A Late Babylonian Tribute List?

  title={A Late Babylonian Tribute List?},
  author={Donald J. Wiseman},
  journal={Bulletin of the School of Oriental and African Studies},
  pages={495 - 504}
  • D. Wiseman
  • Published 1 June 1967
  • History
  • Bulletin of the School of Oriental and African Studies
It would seem appropriate in this fiftieth anniversary of the School to present a hitherto unpublished, though regrettably fragmentary, Babylonian text which provides new political and economic information concerning Egypt, Syria, Persia, and Babylonia, and possibly Anatolia (most of the area of studies covered by the present Department of the Languages and Cultures of the Near and Middle East). Such detail for the region in the middle or late first millennium B.C. is rare since, apart from the… 
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The fall of Assyria (635–609 B.C.)
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Egypt 525–404 B.C.
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The Alalakh tablets, 13. 60 A s assumed b y Loretz a n d Dietrich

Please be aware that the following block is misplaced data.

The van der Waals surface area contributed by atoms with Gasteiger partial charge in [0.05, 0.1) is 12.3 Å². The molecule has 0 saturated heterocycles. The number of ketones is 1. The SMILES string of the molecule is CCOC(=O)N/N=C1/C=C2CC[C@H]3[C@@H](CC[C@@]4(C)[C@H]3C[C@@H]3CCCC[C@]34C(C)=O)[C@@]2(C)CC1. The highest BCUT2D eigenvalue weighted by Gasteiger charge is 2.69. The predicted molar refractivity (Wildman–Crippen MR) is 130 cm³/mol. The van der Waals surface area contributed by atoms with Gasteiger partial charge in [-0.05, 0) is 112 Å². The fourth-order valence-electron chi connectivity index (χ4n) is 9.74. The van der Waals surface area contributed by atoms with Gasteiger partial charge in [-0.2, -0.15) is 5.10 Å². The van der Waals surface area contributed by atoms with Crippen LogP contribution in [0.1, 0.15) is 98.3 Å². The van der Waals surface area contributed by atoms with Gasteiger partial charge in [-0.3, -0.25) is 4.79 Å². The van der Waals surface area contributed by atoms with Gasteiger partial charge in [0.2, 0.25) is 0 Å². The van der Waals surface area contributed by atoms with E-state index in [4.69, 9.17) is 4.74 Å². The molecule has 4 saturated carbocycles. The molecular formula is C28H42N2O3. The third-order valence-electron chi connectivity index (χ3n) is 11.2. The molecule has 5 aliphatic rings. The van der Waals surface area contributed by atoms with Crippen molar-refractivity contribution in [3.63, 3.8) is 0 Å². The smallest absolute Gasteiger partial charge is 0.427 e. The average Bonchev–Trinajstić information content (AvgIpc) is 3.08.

68 cf. A. C. Piepkorn, Editions E, B^^, D and K of the Annals of Ashurbanipal, 83, B.viii. 16-19. T h e fragmentary prism which gives some details of tribute a n d possibly of collecting-points
    • On the characteristics of propaganda texts see also I . M . Diakonoff, Assyriological Studies, x v i
    • 1965
    Die Keilschrifitexte Sargons
      53) m a y be synonymous with amutu ' meteoric iron '. This is more likely than any connexion with the place-name Amau in Syria (the home town of Balaam
      • BASOR
      • 1950
      TUG can stand for the standard length of cloth which was itself the unmade garment. The gurrubutu was an official ' close ' to the king
        ) though Shamshi-Adad V refers to a guhlumountain in the neighbouring district of Gizilbunda
        • 1950
        flimmern') and of youth (marisu anni ina libbi barar sahurdnutu
          1237, r.16 (lu gududdnu lusuma sabesunu sa seri lusabbituma UPahi ' let detachments make sorties to capture their semi-nomad troops and interrogate them')